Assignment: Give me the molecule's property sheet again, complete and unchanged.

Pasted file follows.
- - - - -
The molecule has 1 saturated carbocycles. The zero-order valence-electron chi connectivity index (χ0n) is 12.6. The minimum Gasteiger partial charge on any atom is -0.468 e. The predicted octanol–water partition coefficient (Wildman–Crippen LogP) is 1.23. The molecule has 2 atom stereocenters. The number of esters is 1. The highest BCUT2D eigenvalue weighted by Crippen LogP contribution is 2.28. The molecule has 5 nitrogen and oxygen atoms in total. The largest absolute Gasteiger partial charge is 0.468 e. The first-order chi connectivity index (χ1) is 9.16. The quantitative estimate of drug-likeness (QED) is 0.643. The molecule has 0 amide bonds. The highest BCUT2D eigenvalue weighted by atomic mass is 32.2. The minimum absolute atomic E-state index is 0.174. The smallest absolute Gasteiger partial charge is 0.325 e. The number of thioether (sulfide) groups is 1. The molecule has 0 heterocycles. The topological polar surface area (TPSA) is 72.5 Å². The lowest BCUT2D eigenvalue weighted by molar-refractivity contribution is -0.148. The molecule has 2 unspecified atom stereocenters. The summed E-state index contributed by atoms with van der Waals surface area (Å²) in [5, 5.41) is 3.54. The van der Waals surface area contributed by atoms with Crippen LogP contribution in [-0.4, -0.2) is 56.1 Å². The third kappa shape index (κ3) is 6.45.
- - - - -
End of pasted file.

The molecule has 1 saturated carbocycles. The zero-order valence-electron chi connectivity index (χ0n) is 12.6. The minimum Gasteiger partial charge on any atom is -0.468 e. The predicted octanol–water partition coefficient (Wildman–Crippen LogP) is 1.23. The molecule has 2 atom stereocenters. The number of esters is 1. The highest BCUT2D eigenvalue weighted by Crippen LogP contribution is 2.28. The molecule has 5 nitrogen and oxygen atoms in total. The largest absolute Gasteiger partial charge is 0.468 e. The first-order chi connectivity index (χ1) is 9.16. The quantitative estimate of drug-likeness (QED) is 0.643. The molecule has 0 amide bonds. The highest BCUT2D eigenvalue weighted by atomic mass is 32.2. The minimum absolute atomic E-state index is 0.174. The smallest absolute Gasteiger partial charge is 0.325 e. The number of thioether (sulfide) groups is 1. The molecule has 0 heterocycles. The topological polar surface area (TPSA) is 72.5 Å². The lowest BCUT2D eigenvalue weighted by molar-refractivity contribution is -0.148. The molecule has 2 unspecified atom stereocenters. The summed E-state index contributed by atoms with van der Waals surface area (Å²) in [5, 5.41) is 3.54. The van der Waals surface area contributed by atoms with Crippen LogP contribution in [-0.4, -0.2) is 56.1 Å². The third kappa shape index (κ3) is 6.45.